Aaaaaaah, the “promise” of higher education!
By Caitlin Kelly
I generally avoid wading into political issues here — we get enough of that elsewhere! — but this is a subject I care a lot about, the skyrocketing costs of American university/college education. In an elbows-out nation addicted to capitalism, being hampered in any meaningful way from being able to compete effectively for well-paid work is a huge problem.
Many colleges now charge $60,000 (!) a year, to a wealthy family mere pocket change — and for many others, an unfathomable sum to assume. That’s assuming only undergrad, not graduate school or further professional training.
I taught in 2014-2015 at Pratt Institute, a private college in Brooklyn, to students who had decided that paying $60,000 a year to study writing was a wise investment.
Few writers, whether of fiction, poetry or journalism, will ever earn $60,000 a year; a very fortunate few will make it to that level and beyond, and generally those who were able to afford and attend and graduate from Big Name Schools. Hence the crazed arms race to get into them, which will likely send a few celebrities to prison for paying bribes for this purpose.
I recently read the comments of an entry-level newspaper reporter — yes, a “real job” — paying $14/hour.
Yes, there are state schools.
Yes, you can spend the first two years at a community college and save a lot of money and transfer for the name on your diploma.
It shocks me deeply — in a nation that fetishizes college (they never call it university) as the golden key to prosperity –– that student debt is the only form of indebtedness you can’t discharge by declaring bankruptcy.
I know people in their 40s and beyond (!) who still owe a significant sum on loans they took out decades earlier.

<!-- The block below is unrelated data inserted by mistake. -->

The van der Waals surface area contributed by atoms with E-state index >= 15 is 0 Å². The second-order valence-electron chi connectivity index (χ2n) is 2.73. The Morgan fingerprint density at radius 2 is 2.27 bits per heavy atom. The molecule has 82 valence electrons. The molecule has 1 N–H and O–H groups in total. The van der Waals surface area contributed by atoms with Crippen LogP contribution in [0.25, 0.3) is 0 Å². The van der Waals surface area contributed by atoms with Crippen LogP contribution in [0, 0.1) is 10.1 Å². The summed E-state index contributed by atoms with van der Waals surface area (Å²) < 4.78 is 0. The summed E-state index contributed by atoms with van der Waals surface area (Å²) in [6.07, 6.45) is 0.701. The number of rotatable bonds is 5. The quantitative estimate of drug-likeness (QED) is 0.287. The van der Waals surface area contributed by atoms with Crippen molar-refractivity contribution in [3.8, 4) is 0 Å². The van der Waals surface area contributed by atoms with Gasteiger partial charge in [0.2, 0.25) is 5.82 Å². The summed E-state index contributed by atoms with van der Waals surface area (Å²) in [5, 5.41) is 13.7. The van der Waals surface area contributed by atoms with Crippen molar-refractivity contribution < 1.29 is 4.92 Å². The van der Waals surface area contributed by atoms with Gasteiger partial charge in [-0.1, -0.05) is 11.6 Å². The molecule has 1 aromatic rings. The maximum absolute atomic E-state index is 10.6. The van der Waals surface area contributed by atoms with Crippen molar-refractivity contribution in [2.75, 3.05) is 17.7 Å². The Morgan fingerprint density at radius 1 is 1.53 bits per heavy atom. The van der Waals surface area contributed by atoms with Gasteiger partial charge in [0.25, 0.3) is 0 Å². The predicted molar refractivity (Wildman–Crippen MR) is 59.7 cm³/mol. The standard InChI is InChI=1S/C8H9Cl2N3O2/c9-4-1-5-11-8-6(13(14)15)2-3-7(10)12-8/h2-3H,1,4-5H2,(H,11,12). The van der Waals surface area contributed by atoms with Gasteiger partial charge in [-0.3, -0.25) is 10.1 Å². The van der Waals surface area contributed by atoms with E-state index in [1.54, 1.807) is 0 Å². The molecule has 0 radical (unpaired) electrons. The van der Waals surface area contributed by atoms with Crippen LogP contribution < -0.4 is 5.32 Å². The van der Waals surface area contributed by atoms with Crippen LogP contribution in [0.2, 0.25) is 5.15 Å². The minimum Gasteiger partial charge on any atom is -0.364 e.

Here’s potential Democratic Presidential candidate, Senator Elizabeth Warren, with her bold proposal, published on Medium to help millions of American shed this burden:
Higher education opened a million doors for me. It’s how the daughter of a janitor in a small town in Oklahoma got to become a teacher, a law school professor, a U.S. Senator, and eventually, a candidate for President of the United States.
Today, it’s virtually impossible for a young person to find that kind of opportunity. As states have invested less per-student at community colleges and public four-year colleges, the schools themselves have raised tuition and fees to make up the gap. And rather than stepping in to hold states accountable, or to pick up more of the tab and keep costs reasonable, the federal government went with a third option: pushing families that can’t afford to pay the outrageous costs of higher education towards taking out loans.
The result is a huge student loan debt burden that’s crushing millions of families and acting as an anchor on our economy. It’s reducing home ownership rates. It’s leading fewer people to start businesses. It’s forcing students to drop out of school before getting a degree. It’s a problem for all of us.
I first saw this piece posted on Twitter — where, not surprisingly, it had gathered 17,741 re-tweets and 66,877 likes.
I paid $660 a year in the mid 1970s to attend University of Toronto, Canada’s top school. Today, resident tuition for and arts & sciences undergraduate is about $5,000.
That four-year degree gave me the self-confidence and skills to compete effectively against the most expensively groomed and educated writers in New York, the publishing capital.
But if I had graduated burdened by decades of debt, my life — and my career — would have looked very different. Jose, my husband, had all four years at New Mexico State paid for because his father was a Baptist minister in Santa Fe. He, too, rocketed out of school with a degree, a ton of ambition and the freedom to take chances and learn needed professional skills wherever he best could.
We were really lucky.
Success should not be predicated on luck.
Are you — or your kids — saddled with American college debt?
How does it affect you?